Insurance costs rise again
Employer-based coverage price up
WASHINGTON – The cost of job-based family health insurance continues to tick upward in 2012, increasing faster than employee wages and overall inflation for the 13th straight year, according to a nationwide survey of businesses released Tuesday.
For the 149 million workers with employer-sponsored coverage, that typically meant higher co-pays, deductibles and other out-of-pocket medical costs, according to the 2012 Employer Health Benefits Survey by the Kaiser Family Foundation and the Health Research & Educational Trust.
The study found that low-wage workers are getting squeezed the hardest.
If there’s good news in the findings, it was that the rise in health care premiums slowed a bit.
After jumping 9 percent in 2011, average annual premiums for family coverage rose 4 percent in 2012, to $15,745. Individual premiums were up an average of 3 percent, to $5,615, after spiking 8 percent in 2011, the survey said.
Still, even as the annual increases slowed in 2012, the growth of family and individual premiums outpaced the nearly 2 percent growth in employee wages and the more than 2 percent rise in general inflation since last year.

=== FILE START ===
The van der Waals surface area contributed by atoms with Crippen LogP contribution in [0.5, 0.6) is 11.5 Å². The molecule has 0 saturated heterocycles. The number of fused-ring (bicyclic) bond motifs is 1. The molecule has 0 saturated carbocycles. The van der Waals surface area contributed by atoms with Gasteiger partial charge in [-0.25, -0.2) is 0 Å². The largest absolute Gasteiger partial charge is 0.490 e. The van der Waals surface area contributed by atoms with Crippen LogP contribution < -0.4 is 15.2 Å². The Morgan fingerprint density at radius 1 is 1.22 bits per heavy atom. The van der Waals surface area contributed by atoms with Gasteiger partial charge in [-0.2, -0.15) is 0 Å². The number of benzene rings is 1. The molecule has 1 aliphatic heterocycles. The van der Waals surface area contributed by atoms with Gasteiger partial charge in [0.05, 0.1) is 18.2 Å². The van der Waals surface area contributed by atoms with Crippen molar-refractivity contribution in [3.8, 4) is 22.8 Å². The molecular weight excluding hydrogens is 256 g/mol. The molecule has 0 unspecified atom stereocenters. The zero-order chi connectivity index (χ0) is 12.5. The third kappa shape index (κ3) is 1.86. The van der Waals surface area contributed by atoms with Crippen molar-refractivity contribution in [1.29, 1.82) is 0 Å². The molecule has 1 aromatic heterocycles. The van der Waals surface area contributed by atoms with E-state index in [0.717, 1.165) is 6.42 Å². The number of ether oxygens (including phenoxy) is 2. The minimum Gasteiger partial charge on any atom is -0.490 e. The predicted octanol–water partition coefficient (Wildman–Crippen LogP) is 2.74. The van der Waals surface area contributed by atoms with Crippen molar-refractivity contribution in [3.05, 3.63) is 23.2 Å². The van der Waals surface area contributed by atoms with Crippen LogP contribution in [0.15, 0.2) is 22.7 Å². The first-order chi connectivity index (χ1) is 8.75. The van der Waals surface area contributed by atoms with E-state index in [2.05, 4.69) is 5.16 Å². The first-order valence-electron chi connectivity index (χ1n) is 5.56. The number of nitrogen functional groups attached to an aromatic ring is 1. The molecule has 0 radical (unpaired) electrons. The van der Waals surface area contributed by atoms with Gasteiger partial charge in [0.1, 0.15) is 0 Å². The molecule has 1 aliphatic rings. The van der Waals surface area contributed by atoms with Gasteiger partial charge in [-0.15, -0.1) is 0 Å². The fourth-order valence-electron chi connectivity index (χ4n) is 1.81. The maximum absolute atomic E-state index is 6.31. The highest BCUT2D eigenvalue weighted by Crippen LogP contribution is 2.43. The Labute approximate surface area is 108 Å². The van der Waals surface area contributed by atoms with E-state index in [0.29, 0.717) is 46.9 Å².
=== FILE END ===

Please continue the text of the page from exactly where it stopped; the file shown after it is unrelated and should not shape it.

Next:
“In terms of employee insurance costs, this year’s 4 percent increase qualifies as a good year, but it still takes a growing bite of middle-class workers’ wages, which have been flat or falling in real terms,” said Drew Altman, Kaiser Family Foundation’s president and CEO.
Annual premiums for family coverage, after averaging slightly more than $8,000 in 2002, have increased nearly 100 percent in the last decade, while costs for individual coverage are up 82 percent. Both dwarf the 33 percent growth in wages and the 28 percent growth in general inflation during the same period.
It’s unclear what’s behind this year’s return to moderate growth in premium rates, but they could reflect a correction of sorts for last year’s higher-than-expected rate hikes, said Gary Claxton, a Kaiser vice president.
The steep increase last year likely reflected insurers’ expectation of higher benefit payments, as more Americans were expected to seek medical care during the economic recovery, Claxton said. That did not occur, however, and people continued to put off doctor visits and elective medical procedures last year.
But he said the health care law, which went into effect in 2010, did not have a meaningful effect on premiums this year and was not expected to next year, either, since its main provisions don’t kick in until 2014.
The survey queried more than 2,000 businesses. This year, 61 percent offer employee health benefits, unchanged from a year ago but down from 68 percent in 2001.
Kaiser found that covered workers, on average, pay about $4,316, or about 27 percent toward family coverage, while employers pay about 73 percent, or $11, 429.
For individual coverage, workers typically pay about 18 percent, or $951, with employers assuming the balance of $4,664.